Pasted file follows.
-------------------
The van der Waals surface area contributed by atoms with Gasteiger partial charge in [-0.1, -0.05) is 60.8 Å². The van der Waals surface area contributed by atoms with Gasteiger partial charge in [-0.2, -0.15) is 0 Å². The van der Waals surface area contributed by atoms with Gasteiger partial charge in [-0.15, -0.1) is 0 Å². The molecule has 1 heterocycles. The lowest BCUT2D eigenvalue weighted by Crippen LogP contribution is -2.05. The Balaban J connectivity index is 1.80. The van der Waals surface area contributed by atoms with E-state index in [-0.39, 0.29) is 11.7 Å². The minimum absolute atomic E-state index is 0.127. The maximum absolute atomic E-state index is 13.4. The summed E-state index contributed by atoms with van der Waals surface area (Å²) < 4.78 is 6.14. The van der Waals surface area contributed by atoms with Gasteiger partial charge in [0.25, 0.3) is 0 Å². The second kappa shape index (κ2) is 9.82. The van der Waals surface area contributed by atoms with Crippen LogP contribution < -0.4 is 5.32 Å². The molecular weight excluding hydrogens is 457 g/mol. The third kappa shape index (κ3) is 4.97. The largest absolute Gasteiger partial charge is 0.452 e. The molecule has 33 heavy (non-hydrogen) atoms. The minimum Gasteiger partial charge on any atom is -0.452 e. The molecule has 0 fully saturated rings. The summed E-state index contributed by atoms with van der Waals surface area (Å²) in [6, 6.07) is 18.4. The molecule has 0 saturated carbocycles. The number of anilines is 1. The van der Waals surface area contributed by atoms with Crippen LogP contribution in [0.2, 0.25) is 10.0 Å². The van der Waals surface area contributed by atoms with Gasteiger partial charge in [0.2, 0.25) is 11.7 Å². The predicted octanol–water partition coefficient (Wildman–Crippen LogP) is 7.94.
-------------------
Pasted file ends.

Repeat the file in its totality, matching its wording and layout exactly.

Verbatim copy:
The van der Waals surface area contributed by atoms with Gasteiger partial charge in [-0.1, -0.05) is 60.8 Å². The van der Waals surface area contributed by atoms with Gasteiger partial charge in [-0.2, -0.15) is 0 Å². The van der Waals surface area contributed by atoms with Gasteiger partial charge in [-0.15, -0.1) is 0 Å². The molecule has 1 heterocycles. The lowest BCUT2D eigenvalue weighted by Crippen LogP contribution is -2.05. The Balaban J connectivity index is 1.80. The van der Waals surface area contributed by atoms with E-state index in [-0.39, 0.29) is 11.7 Å². The minimum absolute atomic E-state index is 0.127. The maximum absolute atomic E-state index is 13.4. The summed E-state index contributed by atoms with van der Waals surface area (Å²) < 4.78 is 6.14. The van der Waals surface area contributed by atoms with Gasteiger partial charge in [0.25, 0.3) is 0 Å². The second kappa shape index (κ2) is 9.82. The van der Waals surface area contributed by atoms with Crippen LogP contribution < -0.4 is 5.32 Å². The molecular weight excluding hydrogens is 457 g/mol. The third kappa shape index (κ3) is 4.97. The largest absolute Gasteiger partial charge is 0.452 e. The molecule has 33 heavy (non-hydrogen) atoms. The minimum Gasteiger partial charge on any atom is -0.452 e. The molecule has 0 fully saturated rings. The summed E-state index contributed by atoms with van der Waals surface area (Å²) in [6, 6.07) is 18.4. The molecule has 0 saturated carbocycles. The number of anilines is 1. The van der Waals surface area contributed by atoms with Crippen LogP contribution in [0.2, 0.25) is 10.0 Å². The van der Waals surface area contributed by atoms with Gasteiger partial charge in [0.2, 0.25) is 11.7 Å². The predicted octanol–water partition coefficient (Wildman–Crippen LogP) is 7.94.